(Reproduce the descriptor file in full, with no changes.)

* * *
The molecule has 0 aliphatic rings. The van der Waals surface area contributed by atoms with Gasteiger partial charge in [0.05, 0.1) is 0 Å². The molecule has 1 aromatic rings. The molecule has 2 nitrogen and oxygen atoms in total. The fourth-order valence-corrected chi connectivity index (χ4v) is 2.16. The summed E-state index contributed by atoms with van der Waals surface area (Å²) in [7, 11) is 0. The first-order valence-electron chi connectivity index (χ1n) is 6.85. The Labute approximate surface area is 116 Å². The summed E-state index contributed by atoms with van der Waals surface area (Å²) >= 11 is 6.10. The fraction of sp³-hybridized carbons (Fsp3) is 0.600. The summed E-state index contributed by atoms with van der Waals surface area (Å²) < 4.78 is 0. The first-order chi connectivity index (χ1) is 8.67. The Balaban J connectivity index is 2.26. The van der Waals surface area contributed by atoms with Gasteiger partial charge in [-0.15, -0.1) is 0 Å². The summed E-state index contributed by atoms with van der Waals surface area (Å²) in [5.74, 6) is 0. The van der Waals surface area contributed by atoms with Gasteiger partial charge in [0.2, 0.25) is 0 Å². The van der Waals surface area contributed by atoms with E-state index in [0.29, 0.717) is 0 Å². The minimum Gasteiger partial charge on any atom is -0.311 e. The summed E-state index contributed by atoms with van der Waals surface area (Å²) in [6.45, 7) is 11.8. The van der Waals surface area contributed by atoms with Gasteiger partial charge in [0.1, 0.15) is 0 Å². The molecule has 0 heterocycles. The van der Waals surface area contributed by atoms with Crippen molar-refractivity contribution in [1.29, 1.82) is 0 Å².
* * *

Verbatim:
The molecule has 0 aliphatic rings. The van der Waals surface area contributed by atoms with Gasteiger partial charge in [0.05, 0.1) is 0 Å². The molecule has 1 aromatic rings. The molecule has 2 nitrogen and oxygen atoms in total. The fourth-order valence-corrected chi connectivity index (χ4v) is 2.16. The summed E-state index contributed by atoms with van der Waals surface area (Å²) in [7, 11) is 0. The first-order valence-electron chi connectivity index (χ1n) is 6.85. The Labute approximate surface area is 116 Å². The summed E-state index contributed by atoms with van der Waals surface area (Å²) >= 11 is 6.10. The fraction of sp³-hybridized carbons (Fsp3) is 0.600. The summed E-state index contributed by atoms with van der Waals surface area (Å²) < 4.78 is 0. The first-order chi connectivity index (χ1) is 8.67. The Balaban J connectivity index is 2.26. The van der Waals surface area contributed by atoms with Gasteiger partial charge in [-0.15, -0.1) is 0 Å². The summed E-state index contributed by atoms with van der Waals surface area (Å²) in [5.74, 6) is 0. The van der Waals surface area contributed by atoms with Gasteiger partial charge in [0.2, 0.25) is 0 Å². The van der Waals surface area contributed by atoms with E-state index in [0.29, 0.717) is 0 Å². The minimum Gasteiger partial charge on any atom is -0.311 e. The summed E-state index contributed by atoms with van der Waals surface area (Å²) in [6.45, 7) is 11.8. The van der Waals surface area contributed by atoms with Gasteiger partial charge in [0.1, 0.15) is 0 Å². The molecule has 0 heterocycles. The van der Waals surface area contributed by atoms with Crippen molar-refractivity contribution in [1.29, 1.82) is 0 Å².